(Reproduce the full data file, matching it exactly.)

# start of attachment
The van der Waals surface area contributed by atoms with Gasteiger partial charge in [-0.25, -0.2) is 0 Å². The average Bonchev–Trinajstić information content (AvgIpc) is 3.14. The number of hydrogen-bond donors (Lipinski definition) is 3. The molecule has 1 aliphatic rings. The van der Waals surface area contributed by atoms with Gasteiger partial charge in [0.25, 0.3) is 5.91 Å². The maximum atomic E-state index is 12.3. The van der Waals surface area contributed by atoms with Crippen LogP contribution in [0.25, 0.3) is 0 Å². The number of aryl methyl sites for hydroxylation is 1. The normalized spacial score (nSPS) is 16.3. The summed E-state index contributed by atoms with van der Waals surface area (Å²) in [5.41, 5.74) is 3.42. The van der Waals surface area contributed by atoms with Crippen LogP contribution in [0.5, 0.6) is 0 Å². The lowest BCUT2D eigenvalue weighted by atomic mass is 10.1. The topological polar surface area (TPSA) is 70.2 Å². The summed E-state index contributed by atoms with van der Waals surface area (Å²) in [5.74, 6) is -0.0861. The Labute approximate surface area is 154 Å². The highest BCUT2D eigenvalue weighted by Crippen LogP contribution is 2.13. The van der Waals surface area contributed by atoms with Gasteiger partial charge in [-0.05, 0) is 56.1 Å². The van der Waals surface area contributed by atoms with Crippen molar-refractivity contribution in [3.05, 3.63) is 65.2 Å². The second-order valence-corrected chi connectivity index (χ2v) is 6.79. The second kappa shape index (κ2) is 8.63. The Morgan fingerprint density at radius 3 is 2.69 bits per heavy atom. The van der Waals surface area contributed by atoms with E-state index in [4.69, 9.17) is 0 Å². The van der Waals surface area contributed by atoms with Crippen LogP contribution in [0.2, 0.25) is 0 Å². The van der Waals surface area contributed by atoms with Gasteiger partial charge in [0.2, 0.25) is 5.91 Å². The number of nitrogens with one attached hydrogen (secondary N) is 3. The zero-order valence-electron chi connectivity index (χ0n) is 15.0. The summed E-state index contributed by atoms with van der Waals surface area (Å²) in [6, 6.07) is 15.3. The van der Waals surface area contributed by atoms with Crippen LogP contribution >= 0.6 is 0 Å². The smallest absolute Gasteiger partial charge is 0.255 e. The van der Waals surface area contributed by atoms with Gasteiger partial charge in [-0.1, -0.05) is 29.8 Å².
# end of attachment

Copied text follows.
The van der Waals surface area contributed by atoms with Gasteiger partial charge in [-0.25, -0.2) is 0 Å². The average Bonchev–Trinajstić information content (AvgIpc) is 3.14. The number of hydrogen-bond donors (Lipinski definition) is 3. The molecule has 1 aliphatic rings. The van der Waals surface area contributed by atoms with Gasteiger partial charge in [0.25, 0.3) is 5.91 Å². The maximum atomic E-state index is 12.3. The van der Waals surface area contributed by atoms with Crippen LogP contribution in [0.25, 0.3) is 0 Å². The number of aryl methyl sites for hydroxylation is 1. The normalized spacial score (nSPS) is 16.3. The summed E-state index contributed by atoms with van der Waals surface area (Å²) in [5.41, 5.74) is 3.42. The van der Waals surface area contributed by atoms with Crippen LogP contribution in [0.5, 0.6) is 0 Å². The lowest BCUT2D eigenvalue weighted by atomic mass is 10.1. The topological polar surface area (TPSA) is 70.2 Å². The summed E-state index contributed by atoms with van der Waals surface area (Å²) in [5.74, 6) is -0.0861. The Labute approximate surface area is 154 Å². The highest BCUT2D eigenvalue weighted by Crippen LogP contribution is 2.13. The van der Waals surface area contributed by atoms with Gasteiger partial charge in [-0.05, 0) is 56.1 Å². The van der Waals surface area contributed by atoms with Crippen molar-refractivity contribution in [3.05, 3.63) is 65.2 Å². The second-order valence-corrected chi connectivity index (χ2v) is 6.79. The second kappa shape index (κ2) is 8.63. The Morgan fingerprint density at radius 3 is 2.69 bits per heavy atom. The van der Waals surface area contributed by atoms with E-state index in [4.69, 9.17) is 0 Å². The van der Waals surface area contributed by atoms with Crippen LogP contribution in [0.2, 0.25) is 0 Å². The van der Waals surface area contributed by atoms with Gasteiger partial charge in [0.2, 0.25) is 5.91 Å². The number of nitrogens with one attached hydrogen (secondary N) is 3. The zero-order valence-electron chi connectivity index (χ0n) is 15.0. The summed E-state index contributed by atoms with van der Waals surface area (Å²) in [6, 6.07) is 15.3. The van der Waals surface area contributed by atoms with Crippen LogP contribution >= 0.6 is 0 Å². The smallest absolute Gasteiger partial charge is 0.255 e. The van der Waals surface area contributed by atoms with Gasteiger partial charge in [-0.1, -0.05) is 29.8 Å².